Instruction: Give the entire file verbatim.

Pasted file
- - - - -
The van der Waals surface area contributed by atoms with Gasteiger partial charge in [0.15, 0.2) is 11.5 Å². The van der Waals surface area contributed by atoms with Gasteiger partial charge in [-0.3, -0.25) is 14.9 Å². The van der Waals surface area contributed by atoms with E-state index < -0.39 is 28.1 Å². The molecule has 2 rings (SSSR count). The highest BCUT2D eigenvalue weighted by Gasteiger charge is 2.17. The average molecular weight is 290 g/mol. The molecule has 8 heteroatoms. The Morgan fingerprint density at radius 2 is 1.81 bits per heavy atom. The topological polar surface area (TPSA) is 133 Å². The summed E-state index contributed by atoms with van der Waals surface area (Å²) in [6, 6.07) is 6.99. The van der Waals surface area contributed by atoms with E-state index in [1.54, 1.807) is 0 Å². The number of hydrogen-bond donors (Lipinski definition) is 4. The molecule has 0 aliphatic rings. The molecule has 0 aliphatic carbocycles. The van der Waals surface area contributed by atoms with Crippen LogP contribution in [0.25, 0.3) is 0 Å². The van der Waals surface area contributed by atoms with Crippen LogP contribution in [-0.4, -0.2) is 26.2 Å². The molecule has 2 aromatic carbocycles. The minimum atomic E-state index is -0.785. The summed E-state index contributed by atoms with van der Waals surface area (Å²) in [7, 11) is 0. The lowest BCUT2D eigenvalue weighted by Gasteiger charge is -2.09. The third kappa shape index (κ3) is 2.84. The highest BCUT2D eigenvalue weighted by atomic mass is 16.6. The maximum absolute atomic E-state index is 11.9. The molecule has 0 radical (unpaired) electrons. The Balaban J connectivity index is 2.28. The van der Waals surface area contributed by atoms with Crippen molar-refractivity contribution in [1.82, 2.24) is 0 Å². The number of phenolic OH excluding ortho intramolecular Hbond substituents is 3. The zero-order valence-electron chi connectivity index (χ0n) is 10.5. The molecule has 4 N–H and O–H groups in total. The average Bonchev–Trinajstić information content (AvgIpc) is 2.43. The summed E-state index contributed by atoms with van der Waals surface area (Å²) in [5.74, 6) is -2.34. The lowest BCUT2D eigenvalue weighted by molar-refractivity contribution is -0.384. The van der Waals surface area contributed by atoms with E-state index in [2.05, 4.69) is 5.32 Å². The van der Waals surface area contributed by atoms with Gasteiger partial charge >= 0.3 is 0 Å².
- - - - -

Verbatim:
The van der Waals surface area contributed by atoms with Gasteiger partial charge in [0.15, 0.2) is 11.5 Å². The van der Waals surface area contributed by atoms with Gasteiger partial charge in [-0.3, -0.25) is 14.9 Å². The van der Waals surface area contributed by atoms with E-state index < -0.39 is 28.1 Å². The molecule has 2 rings (SSSR count). The highest BCUT2D eigenvalue weighted by Gasteiger charge is 2.17. The average molecular weight is 290 g/mol. The molecule has 8 heteroatoms. The Morgan fingerprint density at radius 2 is 1.81 bits per heavy atom. The topological polar surface area (TPSA) is 133 Å². The summed E-state index contributed by atoms with van der Waals surface area (Å²) in [6, 6.07) is 6.99. The van der Waals surface area contributed by atoms with E-state index in [1.54, 1.807) is 0 Å². The number of hydrogen-bond donors (Lipinski definition) is 4. The molecule has 0 aliphatic rings. The molecule has 0 aliphatic carbocycles. The van der Waals surface area contributed by atoms with Crippen LogP contribution in [0.25, 0.3) is 0 Å². The van der Waals surface area contributed by atoms with Crippen LogP contribution in [-0.4, -0.2) is 26.2 Å². The molecule has 2 aromatic carbocycles. The minimum atomic E-state index is -0.785. The summed E-state index contributed by atoms with van der Waals surface area (Å²) in [7, 11) is 0. The lowest BCUT2D eigenvalue weighted by Gasteiger charge is -2.09. The third kappa shape index (κ3) is 2.84. The highest BCUT2D eigenvalue weighted by atomic mass is 16.6. The maximum absolute atomic E-state index is 11.9. The molecule has 0 radical (unpaired) electrons. The Balaban J connectivity index is 2.28. The van der Waals surface area contributed by atoms with Crippen molar-refractivity contribution in [1.82, 2.24) is 0 Å². The number of phenolic OH excluding ortho intramolecular Hbond substituents is 3. The zero-order valence-electron chi connectivity index (χ0n) is 10.5. The molecule has 4 N–H and O–H groups in total. The average Bonchev–Trinajstić information content (AvgIpc) is 2.43. The summed E-state index contributed by atoms with van der Waals surface area (Å²) in [5.74, 6) is -2.34. The lowest BCUT2D eigenvalue weighted by molar-refractivity contribution is -0.384. The van der Waals surface area contributed by atoms with E-state index in [2.05, 4.69) is 5.32 Å². The van der Waals surface area contributed by atoms with Gasteiger partial charge >= 0.3 is 0 Å².